Press Release

Revised Report Posts on New CAFE & Vehicle GHG Requirements

May 4, 2017

WASHINGTON—The world of fuel economy standards for motor vehicles is fast evolving and entering new phases in the United States. Changes to the joint Corporate Average Fuel Economy (CAFE) regulations for light-duty vehicles administered by both the National Highway Traffic Safety Administration (NHTSA) and the US Environmental Protection Agency (EPA) mean manufacturers will face increasingly strict limits on both fuel use and greenhouse gas (GHG) emissions for vehicles produced for model years 2012 through 2025. And to lower the costs of meeting the new standards, the new rules allow manufacturers the flexibility to bank, borrow, and trade credits.

In an updated and revised version of an earlier report posted today by Resources for the Future (RFF), RFF Fellow Benjamin Leard and Senior Fellow Virginia McConnell present insights and analysis of the emerging GHG and fuel economy credit markets that will allow manufacturers to comply with the new rules in a cost-effective way. They particularly note that although the NHTSA and EPA regulations are supposed to be harmonized, some important differences exist in how credits are defined and how they can be traded, creating added costs for manufacturers. Using recent data, the paper identifies how well the credit markets are working and how they can be made more efficient.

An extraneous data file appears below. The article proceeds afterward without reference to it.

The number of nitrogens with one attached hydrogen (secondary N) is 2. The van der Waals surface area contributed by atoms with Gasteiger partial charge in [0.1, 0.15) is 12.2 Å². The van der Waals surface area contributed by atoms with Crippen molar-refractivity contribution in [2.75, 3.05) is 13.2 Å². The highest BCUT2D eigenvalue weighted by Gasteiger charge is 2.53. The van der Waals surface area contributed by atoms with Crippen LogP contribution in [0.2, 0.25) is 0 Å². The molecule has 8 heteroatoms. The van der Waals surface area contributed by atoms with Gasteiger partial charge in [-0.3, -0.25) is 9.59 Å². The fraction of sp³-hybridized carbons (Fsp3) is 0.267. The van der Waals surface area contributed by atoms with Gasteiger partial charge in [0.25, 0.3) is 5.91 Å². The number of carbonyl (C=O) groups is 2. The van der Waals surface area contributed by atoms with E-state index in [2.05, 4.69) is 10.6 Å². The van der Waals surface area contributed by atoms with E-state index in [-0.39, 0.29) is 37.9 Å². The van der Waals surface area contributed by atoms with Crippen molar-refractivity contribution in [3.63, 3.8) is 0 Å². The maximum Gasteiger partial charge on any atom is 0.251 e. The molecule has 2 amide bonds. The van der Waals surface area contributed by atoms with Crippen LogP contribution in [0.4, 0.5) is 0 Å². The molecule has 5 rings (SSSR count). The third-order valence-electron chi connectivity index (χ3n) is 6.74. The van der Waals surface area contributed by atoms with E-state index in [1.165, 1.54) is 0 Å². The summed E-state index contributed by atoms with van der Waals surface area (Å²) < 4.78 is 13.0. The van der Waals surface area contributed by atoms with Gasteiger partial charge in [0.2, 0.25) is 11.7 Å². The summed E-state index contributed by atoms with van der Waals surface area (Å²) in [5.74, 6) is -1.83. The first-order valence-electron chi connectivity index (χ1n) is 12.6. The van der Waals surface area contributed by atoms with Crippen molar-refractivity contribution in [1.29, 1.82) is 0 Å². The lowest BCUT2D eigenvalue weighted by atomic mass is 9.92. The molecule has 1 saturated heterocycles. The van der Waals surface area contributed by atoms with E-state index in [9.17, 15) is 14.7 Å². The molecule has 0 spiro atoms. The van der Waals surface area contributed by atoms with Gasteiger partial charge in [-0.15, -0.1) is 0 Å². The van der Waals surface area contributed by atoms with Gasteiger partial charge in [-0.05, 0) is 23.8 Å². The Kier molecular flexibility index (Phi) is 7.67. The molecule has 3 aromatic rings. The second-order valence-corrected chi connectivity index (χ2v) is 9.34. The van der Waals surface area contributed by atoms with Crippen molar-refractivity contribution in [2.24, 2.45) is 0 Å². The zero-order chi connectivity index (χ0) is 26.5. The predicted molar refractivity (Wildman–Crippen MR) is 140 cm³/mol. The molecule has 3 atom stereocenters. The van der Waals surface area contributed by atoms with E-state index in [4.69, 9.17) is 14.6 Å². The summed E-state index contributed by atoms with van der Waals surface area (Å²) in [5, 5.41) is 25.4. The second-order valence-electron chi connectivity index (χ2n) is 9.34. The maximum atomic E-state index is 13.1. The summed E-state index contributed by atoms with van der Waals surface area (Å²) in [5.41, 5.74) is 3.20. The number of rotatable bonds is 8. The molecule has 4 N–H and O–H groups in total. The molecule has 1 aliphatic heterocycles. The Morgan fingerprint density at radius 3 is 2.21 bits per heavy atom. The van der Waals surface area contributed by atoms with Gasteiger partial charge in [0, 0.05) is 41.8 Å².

Read: New Markets for Credit Trading under US Automobile Greenhouse Gas and Fuel Economy Standards.

Also posted today is a new blog on the topic by Leard, McConnell, and RFF Senior Fellow Joshua Linn.

Read: Reducing the Costs of US Fuel Economy and Emissions Standards.

Resources for the Future does not take institutional positions. Please attribute any findings to the authors or the research itself. For example, use "According to research from RFF …" rather than "According to RFF …".

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Resources for the Future (RFF) is an independent, nonpartisan organization based in Washington, DC, that conducts rigorous economic research and analysis to improve environmental and natural resource policy.